The Banger Sisters stands as proof that no movie is so bad it can't be redeemed by a single stellar performance.
That performance is by Susan Sarandon, who is so believably unleashed as a former groupie learning to embrace her uninhibited past, it's tempting to believe she was reading from a different script when considering the part.
Unfortunately, the script she was given to work with isn't much at all. At best, it's a trifle about old rock and rollers struggling to make sense of their misspent youth in light of the wisdom that comes with age. At worst, it's a dangerously simplistic paean to the sort of "anything goes" lifestyle that seemed so quaint and curious and even romantic back in the '60s, but today embraces perils undreamed of in the Summer of Love.
The ageless Goldie Hawn, who must drink daily from the Fountain of Youth, is Suzette, an unrepentant rocker dating back to the glory days of Jim Morrison who's just been fired from her bartending job. Penniless, jobless and apparently friendless (hard to believe, given her boundless - if perhaps calcified - joie de vivre), a desperate Suzette hits the road for Arizona, where her one-time soulmate, Vinnie Kingsley (Sarandon), lives.
Vinnie, however, is far from interested. Abandoning her wild-woman days, she's reverted to her given name (Lavinia), married a lawyer with political aspirations, moved into a palatial home and raised two hopelessly spoiled daughters. She's become a pillar of the community, with a past that apparently no one (including her husband) knows anything about.
And she treats Suzette like a piece of lint.
But then Suzette goes and helps Vinnie's daughter, Hannah (Erika Christensen), down from a bad acid trip. Reluctantly, Lavinia agrees to have lunch with her old friend. Later, over dinner with the Kingsley family, Lavinia realizes just how much she's lost by abandoning her hellfire ways. In a too-easily-arrived-at epiphany, Vinnie's and Suzette's souls merge once again, Vinnie cuts her hair and lets loose on the dance floor, and everything old becomes new again.
Hawn, as appealing as ever, doesn't always make a convincing ex-hippie, perhaps because ex-hippies themselves are not always convincing; their mores and lifestyles are so of another time that what once seemed revolutionary is now just quaint. Still, it's hard not to have a rooting interest in Suzette, as she struggles to get Vinnie to lighten up.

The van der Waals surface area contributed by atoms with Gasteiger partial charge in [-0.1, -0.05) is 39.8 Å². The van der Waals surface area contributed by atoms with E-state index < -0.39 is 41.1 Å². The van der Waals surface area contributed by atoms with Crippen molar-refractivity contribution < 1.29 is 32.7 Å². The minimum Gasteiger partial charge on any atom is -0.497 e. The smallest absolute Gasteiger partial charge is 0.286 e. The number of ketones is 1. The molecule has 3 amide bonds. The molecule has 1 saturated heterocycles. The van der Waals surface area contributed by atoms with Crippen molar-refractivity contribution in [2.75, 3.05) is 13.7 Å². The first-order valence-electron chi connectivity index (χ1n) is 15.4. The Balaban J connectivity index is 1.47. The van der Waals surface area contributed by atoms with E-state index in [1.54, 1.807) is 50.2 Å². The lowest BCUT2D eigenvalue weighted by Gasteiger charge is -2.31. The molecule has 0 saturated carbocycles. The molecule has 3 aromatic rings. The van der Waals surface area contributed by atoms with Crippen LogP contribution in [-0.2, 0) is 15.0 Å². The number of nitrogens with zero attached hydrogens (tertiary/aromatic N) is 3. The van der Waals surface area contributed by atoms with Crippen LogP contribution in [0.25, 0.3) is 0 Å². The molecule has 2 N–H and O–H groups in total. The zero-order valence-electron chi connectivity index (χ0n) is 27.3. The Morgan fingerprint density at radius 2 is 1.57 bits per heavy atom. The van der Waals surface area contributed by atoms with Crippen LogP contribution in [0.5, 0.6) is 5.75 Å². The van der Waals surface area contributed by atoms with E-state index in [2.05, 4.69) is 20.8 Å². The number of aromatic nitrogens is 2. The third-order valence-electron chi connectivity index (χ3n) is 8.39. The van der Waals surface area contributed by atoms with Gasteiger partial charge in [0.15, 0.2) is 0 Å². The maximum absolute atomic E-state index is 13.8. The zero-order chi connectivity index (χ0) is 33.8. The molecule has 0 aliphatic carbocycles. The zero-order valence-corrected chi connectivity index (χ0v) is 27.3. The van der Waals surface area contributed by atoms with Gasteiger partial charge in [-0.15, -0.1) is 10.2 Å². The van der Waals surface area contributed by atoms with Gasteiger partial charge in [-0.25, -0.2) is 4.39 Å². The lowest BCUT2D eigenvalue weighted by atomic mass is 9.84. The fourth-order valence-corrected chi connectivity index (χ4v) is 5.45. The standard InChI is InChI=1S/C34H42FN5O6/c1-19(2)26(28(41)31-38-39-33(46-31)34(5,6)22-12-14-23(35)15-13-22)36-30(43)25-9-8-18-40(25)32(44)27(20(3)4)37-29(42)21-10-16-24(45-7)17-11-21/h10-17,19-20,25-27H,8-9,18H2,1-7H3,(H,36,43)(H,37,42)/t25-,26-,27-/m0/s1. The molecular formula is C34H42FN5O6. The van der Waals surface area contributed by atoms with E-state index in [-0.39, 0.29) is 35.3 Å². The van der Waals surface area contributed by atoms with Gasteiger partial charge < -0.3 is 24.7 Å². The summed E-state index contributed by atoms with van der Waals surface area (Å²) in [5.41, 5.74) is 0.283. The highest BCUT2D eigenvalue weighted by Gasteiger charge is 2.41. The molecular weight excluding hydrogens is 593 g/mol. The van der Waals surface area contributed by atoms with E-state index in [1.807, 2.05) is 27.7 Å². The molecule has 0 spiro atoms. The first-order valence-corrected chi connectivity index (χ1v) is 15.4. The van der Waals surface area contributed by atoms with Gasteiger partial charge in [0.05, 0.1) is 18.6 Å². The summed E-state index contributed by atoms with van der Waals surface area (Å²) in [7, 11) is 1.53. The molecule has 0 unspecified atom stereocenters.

Sarandon, however, is extraordinary. Her Lavinia has fully embraced the upper-crust life, as passionately as Vinnie did the other extreme; Sarandon paints a compelling, sympathetic picture of a woman who, seeing her unrepentant old friend, has memories of a time when life was all about possibilities, not commitments. Lavinia's transformation back to Vinnie comes unexpectedly and with not nearly enough prompting, but in Sarandon's hands, it all seems to make sense.
But writer-director Bob Dolman insists on mixing in a pointless subplot involving an emotionally fragile writer grappling with memories of his own unfortunate youth (Geoffrey Rush seems as ill-satisfied with the character as we are). And by throwing Lavinia's two daughters into the mix, and suggesting that their lives would be a lot happier, and they'd be better people, if they followed more in Vinnie's footsteps than in their straight-arrow mom's, he dangerously oversimplifies things.
True, letting loose can be a wonderful, life-enhancing thing. But Suzette and Vinnie were doing their thing back in the days before AIDS and crack cocaine and drive-by shootings and ecstacy. To suggest there's no difference between then and now, and in the requisite survival skills, is not to do anyone - or any era - any favors.
Starring Goldie Hawn, Susan Sarandon
Directed by Bob Dolman
Released by Fox Searchlight Pictures
Rated R (Language, nudity, drug and alcohol use)
Time 94 minutes
SUN SCORE: **